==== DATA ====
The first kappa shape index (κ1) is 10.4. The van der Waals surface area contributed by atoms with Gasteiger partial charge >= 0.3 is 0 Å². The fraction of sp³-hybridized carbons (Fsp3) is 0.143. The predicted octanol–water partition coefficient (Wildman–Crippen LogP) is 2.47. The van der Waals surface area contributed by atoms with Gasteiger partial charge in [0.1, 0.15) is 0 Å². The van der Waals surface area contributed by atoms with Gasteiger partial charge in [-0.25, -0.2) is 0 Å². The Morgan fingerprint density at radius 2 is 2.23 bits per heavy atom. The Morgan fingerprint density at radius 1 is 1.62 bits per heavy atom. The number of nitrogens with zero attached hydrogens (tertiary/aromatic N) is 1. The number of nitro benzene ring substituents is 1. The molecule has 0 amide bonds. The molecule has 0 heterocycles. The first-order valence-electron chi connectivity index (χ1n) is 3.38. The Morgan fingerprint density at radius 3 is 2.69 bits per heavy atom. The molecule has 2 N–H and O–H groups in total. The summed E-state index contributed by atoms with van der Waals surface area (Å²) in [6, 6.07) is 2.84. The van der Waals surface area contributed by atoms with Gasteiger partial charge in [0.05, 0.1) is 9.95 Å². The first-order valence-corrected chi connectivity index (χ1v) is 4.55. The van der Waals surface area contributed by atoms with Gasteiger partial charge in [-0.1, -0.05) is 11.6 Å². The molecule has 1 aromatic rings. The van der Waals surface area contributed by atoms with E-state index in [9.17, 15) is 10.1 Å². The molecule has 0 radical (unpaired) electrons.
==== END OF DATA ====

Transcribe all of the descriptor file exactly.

The first kappa shape index (κ1) is 10.4. The van der Waals surface area contributed by atoms with Gasteiger partial charge >= 0.3 is 0 Å². The fraction of sp³-hybridized carbons (Fsp3) is 0.143. The predicted octanol–water partition coefficient (Wildman–Crippen LogP) is 2.47. The van der Waals surface area contributed by atoms with Gasteiger partial charge in [0.1, 0.15) is 0 Å². The van der Waals surface area contributed by atoms with Gasteiger partial charge in [-0.25, -0.2) is 0 Å². The Morgan fingerprint density at radius 2 is 2.23 bits per heavy atom. The Morgan fingerprint density at radius 1 is 1.62 bits per heavy atom. The number of nitrogens with zero attached hydrogens (tertiary/aromatic N) is 1. The number of nitro benzene ring substituents is 1. The molecule has 0 amide bonds. The molecule has 0 heterocycles. The first-order valence-electron chi connectivity index (χ1n) is 3.38. The Morgan fingerprint density at radius 3 is 2.69 bits per heavy atom. The molecule has 2 N–H and O–H groups in total. The summed E-state index contributed by atoms with van der Waals surface area (Å²) in [6, 6.07) is 2.84. The van der Waals surface area contributed by atoms with Gasteiger partial charge in [0.05, 0.1) is 9.95 Å². The first-order valence-corrected chi connectivity index (χ1v) is 4.55. The van der Waals surface area contributed by atoms with Gasteiger partial charge in [-0.1, -0.05) is 11.6 Å². The molecule has 1 aromatic rings. The van der Waals surface area contributed by atoms with E-state index in [9.17, 15) is 10.1 Å². The molecule has 0 radical (unpaired) electrons.